For the 80 million Baby Boomers who are just now beginning to cross the retirement threshold, at a rate of 10,000 per day for the next 20 years, the concept of retirement planning has taken on a whole new meaning. Under the “new normal” retirement planning includes delaying the retirement date, planning for work after retirement, or lowering standard-of-living expectations. Retirement savers have had to endure two steep market declines (2000 and 2008), essentially flat returns during the decade of 2000, and, now a stymied economy that has shattered their confidence. No longer can anyone simply rely on the simple strategy of socking a part of their paycheck into a 401(k) and let it ride. Today’s retirement portfolio needs to be constructed in way that addresses all of the risks while keeping the door open for growth.
Annuities as a retirement savings vehicle have had their critics. Often labeled as too inflexible, or too expensive, or too illiquid, annuities have emerged as a critical component of a larger, more balanced retirement portfolio. When considered on their own, one might be able to make an argument as to their inflexibility or their expenses as being unsuitable for many investors. However, when considered in the context of a complete portfolio, they make much more sense than some of the alternatives. Let’s explore the features of annuity in the context of a retirement portfolio:
Tax Deferred Growth
When saving for retirement, or any long term objective, minimizing taxes on earnings is essential in order to maximize growth. The tax deferral component of annuities makes them attractive for anyone in the higher tax brackets who can benefit from minimizing taxes. As with qualified plans, taxes are paid on the earnings as they are withdrawn, and there are penalties for withdrawals made prior to age 59 ½. As part of a retirement portfolio, annuities should be considered when allowable contributions to qualified plans, such as 401(k)s, have been maximized as they do provide current tax savings that annuity contributions don’t.
Safety of Principal
Fixed annuities are considered to among the safest of all investment vehicles. With the principal backed by the assets of life insurance companies, the most stable of financial institutions, investors have the peace-of-mind assurance that a portion of their retirement portfolio will be secure no matter the economic or market conditions. A properly balanced portfolio should always have a portion of assets allocated to investments that are free of market risk. The amount of the allocation will depend largely on the risk tolerance and the growth objectives of the individual investor.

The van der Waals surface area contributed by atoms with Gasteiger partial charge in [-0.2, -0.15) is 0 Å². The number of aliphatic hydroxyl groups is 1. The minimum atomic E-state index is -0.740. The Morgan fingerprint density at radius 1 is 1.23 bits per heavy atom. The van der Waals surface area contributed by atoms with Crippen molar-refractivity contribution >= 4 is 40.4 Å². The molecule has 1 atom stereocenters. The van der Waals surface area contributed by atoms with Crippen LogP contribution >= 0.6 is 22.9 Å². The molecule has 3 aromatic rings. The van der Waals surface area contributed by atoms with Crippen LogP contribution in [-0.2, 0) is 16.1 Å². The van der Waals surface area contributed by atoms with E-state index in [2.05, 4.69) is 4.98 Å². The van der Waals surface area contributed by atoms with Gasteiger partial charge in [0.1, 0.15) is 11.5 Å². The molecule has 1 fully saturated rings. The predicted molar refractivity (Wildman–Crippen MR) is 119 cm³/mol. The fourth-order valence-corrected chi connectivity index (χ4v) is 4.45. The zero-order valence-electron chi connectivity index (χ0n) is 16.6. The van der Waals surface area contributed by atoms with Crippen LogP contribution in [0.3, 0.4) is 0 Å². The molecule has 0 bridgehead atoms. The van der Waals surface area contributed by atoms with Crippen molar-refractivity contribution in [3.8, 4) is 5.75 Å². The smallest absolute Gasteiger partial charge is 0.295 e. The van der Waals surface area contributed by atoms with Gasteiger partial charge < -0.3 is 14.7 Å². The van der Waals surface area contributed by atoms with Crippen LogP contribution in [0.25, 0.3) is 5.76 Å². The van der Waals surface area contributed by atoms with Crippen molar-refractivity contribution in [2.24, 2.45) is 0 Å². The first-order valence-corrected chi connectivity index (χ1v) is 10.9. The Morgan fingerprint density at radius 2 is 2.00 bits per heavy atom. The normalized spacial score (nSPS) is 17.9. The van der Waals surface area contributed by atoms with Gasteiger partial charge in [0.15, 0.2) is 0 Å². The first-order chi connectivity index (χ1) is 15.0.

No Required Minimum Withdrawals
One of the problems with relying solely on a qualified plan for a retirement portfolio is that they require a minimum level of withdrawals to be taken at the age of 70 ½. With annuities, there is no such requirement, so they can be left intact, continuing to accumulate on a tax deferred basis much later into retirement.
No Impact on Social Security Taxation
Many retirees are finding that, in order to maintain their standard of living, they need to continue to work in retirement. The potential problem that creates is that a portion of their Social Security income may then become includable in their income tax calculations. A married couple in retirement can only earn $32,000 from all sources before taxes are also owed on Social Security income. One of the advantages of annuities is that their income is not includable as part of the Social Security tax calculation.
Guaranteed Death Benefit
Millions of investors lost as much as 40% of their retirement plan account values in the last market crash. For those who were brave enough to keep their money invested in the markets, they recouped their losses and more. It’s an unfortunate fact, that many investors didn’t keep their money invested and have yet to fully recover their losses. Throughout that whole ordeal these investors and their families were suddenly very vulnerable in the event of a premature death of the investor. The family would be left with only a fraction of what was accumulated, and, in many cases, a loss of principal. Annuities provide a unique layer of protection with their guaranteed death benefit which pays out, at a minimum the original principal to the beneficiaries. With some annuities, such as an indexed annuity or a variable annuity with special riders, even the gains can be protected against loss and includable in the guaranteed death benefit.
Guaranteed Lifetime Income
Since the demise of defined benefit, or pension plans, investors have had to rely on their own ability to accumulate enough funds that would generate an income they couldn’t outlive. Most studies have sadly shown that as much as 60% of people reaching retirement age have not saved nearly enough money to last a lifetime, at least without some major downgrade in their lifestyle. The “new normal” today will see most people delaying their retirement or working well into it. This is, perhaps, the biggest reason why pre-retirees are adding annuities to their retirement portfolios, because, as they are coming to realize, annuities are the only investment vehicle that can guarantee a stream of income that cannot be outlived. When combined with the income generated from other savings vehicles, annuity income can provide the added safety net and stability for a retirement portfolio that needs to include other growth or risk oriented investments.
Very few financial advisors would advise anyone to own an annuity unless it was in the context of a complete retirement strategy that included a well diversified, balanced portfolio. When the unique attributes of an annuity – its tax deferral, its safety, its guarantees, and it flexibility – are combined with a larger portfolio, it can greatly enhance its stability, reduce risk exposure, and provide long term security.